• Attributed to the 1st century BC2nd century AD, we have a textile in the form of a quilted linen carpet found in a Mongolian cave tomb which today is housed in the collection of the Leningrad Department of the Institute of Archaeology of the Academy of the Sciences of the Union of the Soviet Republic.
  • Made circa 1400 AD, we have a Milanese ivory carving of the Holy Family depicting the ‘Flight into Egypt’, showing Joseph wearing a coat quilted in a diamond pattern. Same is housed in the collection at the Victoria & Albert Museum, United Kingdom.
  • In 1547, the Inventory of King Henry VIII of England lists “Quyltes” and “Coverpointes” among the bed linen. The inventory describes the quilts as made of “holland cloth” (linen or cotton), “bockeram” (cotton),” or various types of silk including “sarceonett”, “tapheta,” and “lynnen.” Some of these quilts would have been given to lesser members of Court, either as a sign of favour or as a gift. Indeed, the young 16 year old Catherine Howard, fifth queen (for three months only) of Henry VIII, was given a gift of two dozen quilts, sometime before being beheaded, on the grounds of treason, and for supposedly committing adultery, while married to Henry.

Now thankfully, due to the ‘Spike Quilters of Littleton’ and Thurles Library; in 2017, the craft of quilting can be seen to continue, with this exhibition showcasing work to most impressive effect.

When shopping in Thurles over the next 10 days, please do take a coffee break and go visit this exhibition of splendour and truly talented aptitude.

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Prince Charles Unveils Memorial To Thurles Soldier

Resting place of Corporal Patrick Cunningham, younger brother of Thurles born Corporal John Cunningham, latter honoured by His Royal Highness, Charles (Prince of Wales) and his wife Camilla (Duchess of Cornwall) in Glasnevin Cemetery, Dublin today.

He Ain’t Heavy, He’s My Brother

“The road is long, with many a winding turn
That leads us to who knows where, who knows where,
But I’m strong, strong enough to carry him,
He ain’t heavy, he’s my brother”.

(Lyrics – Bobby Scott and Bob Russell.)

His Royal Highness, Charles (Prince of Wales), unknowingly, just got a little bit closer to his ancestral home of Thurles, today (May 12th, 2017), when he unveiled and paused before a memorial paving stone, dedicated to Corporal John Cunningham, while at Glasnevin Cemetery in Dublin.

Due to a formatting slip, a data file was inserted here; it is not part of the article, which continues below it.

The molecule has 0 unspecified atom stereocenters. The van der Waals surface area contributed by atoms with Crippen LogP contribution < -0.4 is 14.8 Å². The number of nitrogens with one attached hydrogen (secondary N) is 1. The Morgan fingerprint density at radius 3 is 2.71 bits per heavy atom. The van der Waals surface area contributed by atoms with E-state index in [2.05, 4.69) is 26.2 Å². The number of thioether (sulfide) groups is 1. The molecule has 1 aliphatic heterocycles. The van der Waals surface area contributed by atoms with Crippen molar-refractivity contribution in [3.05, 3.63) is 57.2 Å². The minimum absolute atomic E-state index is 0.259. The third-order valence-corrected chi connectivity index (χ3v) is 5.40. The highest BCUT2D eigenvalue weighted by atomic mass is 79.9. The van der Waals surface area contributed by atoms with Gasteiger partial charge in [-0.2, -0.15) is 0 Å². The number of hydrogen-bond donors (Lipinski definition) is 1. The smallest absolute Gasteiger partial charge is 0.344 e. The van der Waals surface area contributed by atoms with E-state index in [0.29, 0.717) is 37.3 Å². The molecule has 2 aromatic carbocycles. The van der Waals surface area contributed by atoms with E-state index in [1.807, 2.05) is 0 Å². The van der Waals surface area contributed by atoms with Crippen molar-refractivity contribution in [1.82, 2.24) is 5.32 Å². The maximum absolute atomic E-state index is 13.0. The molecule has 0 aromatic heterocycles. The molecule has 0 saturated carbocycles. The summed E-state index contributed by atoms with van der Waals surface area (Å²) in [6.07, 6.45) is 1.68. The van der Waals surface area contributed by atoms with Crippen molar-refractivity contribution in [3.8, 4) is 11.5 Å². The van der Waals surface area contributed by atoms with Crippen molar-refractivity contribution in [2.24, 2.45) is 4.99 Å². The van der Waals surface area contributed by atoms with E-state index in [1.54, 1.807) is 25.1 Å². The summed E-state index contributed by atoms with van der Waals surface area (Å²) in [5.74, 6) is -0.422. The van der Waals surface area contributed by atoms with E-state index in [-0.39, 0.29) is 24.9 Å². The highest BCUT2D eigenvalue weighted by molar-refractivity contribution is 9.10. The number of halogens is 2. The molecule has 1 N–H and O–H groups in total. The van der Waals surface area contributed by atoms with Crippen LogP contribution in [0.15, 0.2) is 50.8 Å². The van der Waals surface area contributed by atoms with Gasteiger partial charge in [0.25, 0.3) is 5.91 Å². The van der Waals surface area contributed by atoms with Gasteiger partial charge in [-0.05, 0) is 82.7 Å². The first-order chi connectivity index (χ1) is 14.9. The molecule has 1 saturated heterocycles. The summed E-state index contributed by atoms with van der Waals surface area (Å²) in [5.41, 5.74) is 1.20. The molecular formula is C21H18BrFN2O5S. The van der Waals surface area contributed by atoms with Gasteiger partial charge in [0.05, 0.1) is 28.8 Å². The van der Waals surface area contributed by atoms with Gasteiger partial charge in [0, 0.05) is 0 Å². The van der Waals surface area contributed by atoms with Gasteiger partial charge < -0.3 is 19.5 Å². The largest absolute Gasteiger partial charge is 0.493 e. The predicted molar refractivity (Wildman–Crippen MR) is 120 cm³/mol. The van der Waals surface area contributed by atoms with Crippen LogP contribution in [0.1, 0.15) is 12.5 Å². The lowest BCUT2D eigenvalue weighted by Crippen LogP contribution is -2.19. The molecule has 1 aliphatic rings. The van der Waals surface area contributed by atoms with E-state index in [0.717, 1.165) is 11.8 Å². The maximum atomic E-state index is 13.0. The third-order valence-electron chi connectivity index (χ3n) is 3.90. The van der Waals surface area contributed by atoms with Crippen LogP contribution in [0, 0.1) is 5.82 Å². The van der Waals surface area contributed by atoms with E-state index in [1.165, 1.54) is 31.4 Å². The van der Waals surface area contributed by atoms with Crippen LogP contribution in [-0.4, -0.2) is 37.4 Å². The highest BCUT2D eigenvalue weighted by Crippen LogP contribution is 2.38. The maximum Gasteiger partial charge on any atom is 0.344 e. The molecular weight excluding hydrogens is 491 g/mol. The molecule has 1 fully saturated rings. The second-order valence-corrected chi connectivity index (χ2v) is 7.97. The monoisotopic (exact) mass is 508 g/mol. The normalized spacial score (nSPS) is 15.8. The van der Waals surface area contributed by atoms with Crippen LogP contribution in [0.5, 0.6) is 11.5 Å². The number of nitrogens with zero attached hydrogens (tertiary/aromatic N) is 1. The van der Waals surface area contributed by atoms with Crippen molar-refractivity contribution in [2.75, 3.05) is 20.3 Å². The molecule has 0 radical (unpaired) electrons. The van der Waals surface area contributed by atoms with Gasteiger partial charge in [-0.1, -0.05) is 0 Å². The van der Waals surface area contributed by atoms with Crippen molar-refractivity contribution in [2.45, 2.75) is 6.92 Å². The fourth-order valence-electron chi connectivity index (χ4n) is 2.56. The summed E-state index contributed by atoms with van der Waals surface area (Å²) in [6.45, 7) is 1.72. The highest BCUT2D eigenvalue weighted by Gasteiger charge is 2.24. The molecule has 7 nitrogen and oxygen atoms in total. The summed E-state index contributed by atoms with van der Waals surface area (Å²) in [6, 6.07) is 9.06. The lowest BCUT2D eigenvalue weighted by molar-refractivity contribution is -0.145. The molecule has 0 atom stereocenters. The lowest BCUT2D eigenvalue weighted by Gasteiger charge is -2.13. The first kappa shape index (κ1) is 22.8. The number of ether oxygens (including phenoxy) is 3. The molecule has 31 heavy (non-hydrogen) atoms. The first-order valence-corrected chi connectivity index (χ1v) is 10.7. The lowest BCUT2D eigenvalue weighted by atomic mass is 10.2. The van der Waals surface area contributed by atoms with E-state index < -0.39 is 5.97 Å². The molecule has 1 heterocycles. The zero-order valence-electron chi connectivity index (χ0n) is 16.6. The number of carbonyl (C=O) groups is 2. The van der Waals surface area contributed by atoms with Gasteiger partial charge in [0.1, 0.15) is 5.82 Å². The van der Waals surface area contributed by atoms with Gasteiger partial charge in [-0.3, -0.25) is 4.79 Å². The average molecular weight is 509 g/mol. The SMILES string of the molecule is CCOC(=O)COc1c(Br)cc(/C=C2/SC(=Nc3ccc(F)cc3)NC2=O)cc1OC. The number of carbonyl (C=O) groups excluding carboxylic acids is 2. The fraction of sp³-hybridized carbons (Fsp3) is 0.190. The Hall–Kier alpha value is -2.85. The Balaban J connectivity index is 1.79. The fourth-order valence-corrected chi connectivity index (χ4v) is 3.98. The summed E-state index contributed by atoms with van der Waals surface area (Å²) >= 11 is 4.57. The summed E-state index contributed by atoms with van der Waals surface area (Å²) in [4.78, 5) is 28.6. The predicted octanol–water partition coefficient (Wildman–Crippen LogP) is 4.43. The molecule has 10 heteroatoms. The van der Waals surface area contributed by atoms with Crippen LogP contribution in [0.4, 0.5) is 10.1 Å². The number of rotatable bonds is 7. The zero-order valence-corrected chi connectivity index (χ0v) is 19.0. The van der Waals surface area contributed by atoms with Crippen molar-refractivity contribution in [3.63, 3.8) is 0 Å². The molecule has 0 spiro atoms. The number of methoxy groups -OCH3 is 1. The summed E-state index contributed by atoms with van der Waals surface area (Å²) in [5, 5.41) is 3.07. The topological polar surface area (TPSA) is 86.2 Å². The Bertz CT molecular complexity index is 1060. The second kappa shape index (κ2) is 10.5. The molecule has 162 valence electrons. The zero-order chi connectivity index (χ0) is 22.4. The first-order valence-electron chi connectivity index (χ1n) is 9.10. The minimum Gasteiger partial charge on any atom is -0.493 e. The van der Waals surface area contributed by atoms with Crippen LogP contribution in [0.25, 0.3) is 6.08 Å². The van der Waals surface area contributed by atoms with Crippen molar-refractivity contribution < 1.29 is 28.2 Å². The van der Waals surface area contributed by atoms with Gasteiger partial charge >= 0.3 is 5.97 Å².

Prince Charles and his wife Camilla (Duchess of Cornwall), were taking part in a ceremony to unveil remembrance stones to World War I Irish-born Victoria Cross recipients (1917) – namely Company Sergeant Major Robert Hill Hanna (Kilkeel, Co. Down & Canada); Lieutenant Frederick Maurice Watson Harvey (Wanderers & Ireland Rugby player, Athboy, Co Meath & Canada); Private Michael James O’Rourke (Kildimo, Co. Limerick & Canada) and the aforementioned Corporal John Cunningham (Thurles, Co. Tipperary).

Corporal John Cunningham VC.

Son of Joseph Cunningham and Johanna Smith, natives of Stradavoher, Thurles, Co. Tipperary; Corporal Cunningham was born on October 22nd, 1890 in Thurles and died on April 16th, 1917, at the age of 26 years, while a member of the 2nd Battalion, Prince of Wales’s Leinster Regiment fighting in Barlin, Pas-de-Calais, Nord-Pas-de-Calais, in France.

An Irish recipient of the Victoria Cross, [VC. (without Bar)]; latter the highest and most prestigious award given to British and Commonwealth forces, for gallantry in the face of the enemy; Corporal Cunningham today is buried in Barlin cemetery, Pas de Calais, France, (Plot 1, Row A, Grave 39).

Perhaps the outstanding bravery carried out by Corporal John Cunningham on that fateful day in April 1917, may have been partially influenced by the loss of his brother Corporal Patrick Cunningham, also a member of the Leinster Regiment, who tragically lost his life some twenty two months earlier, on June 4th 1915, at the tender age of just 20 years.  Corporal Patrick Cunningham, is buried in St. Mary’s Churchyard, St Mary’s Lane, Thurles, Co. Tipperary. (See picture above, left.)

Corporal Patrick Cunningham’s citation published in,’The London Gazette’, dated June 8th 1917, relates to a deed performed on April 12th 1917 at Bois-en-Hache, near Barlin, and reads as follows:-

“For most conspicuous bravery and devotion to duty when in command of a Lewis Gun section on the most exposed flank of the attack. His section came under heavy enfilade fire and suffered severely. Although wounded he succeeded almost alone in reaching his objective with his gun, which he got into action in spite of much opposition. When counter-attacked by a party of twenty of the enemy he exhausted his ammunition against them, then, standing in full view, he commenced throwing bombs. He was wounded again, and fell, but picked himself up and continued to fight single-handed with the enemy until his bombs were exhausted. He then made his way back to our lines with a fractured arm and other wounds. There is little doubt that the superb courage of this N.C.O. cleared up a most critical situation on the left flank of the attack. Corporal Cunningham died in hospital (later) from the effects of his wounds.”

The medals belonging to Corporal John Cunningham, we understand remain on loan to the Imperial War Museum in London, however his name and that of his brother are recorded on the WW1 Memorial Wall, (Separate from Patrick’s grave site), situated in St. Mary’s Cemetery, Thurles, Co. Tipperary

“At the going down of the sun and in the morning
We will remember them.”

[Extract from poem “For the Fallen”, by Robert Laurence Binyon (1869-1943).]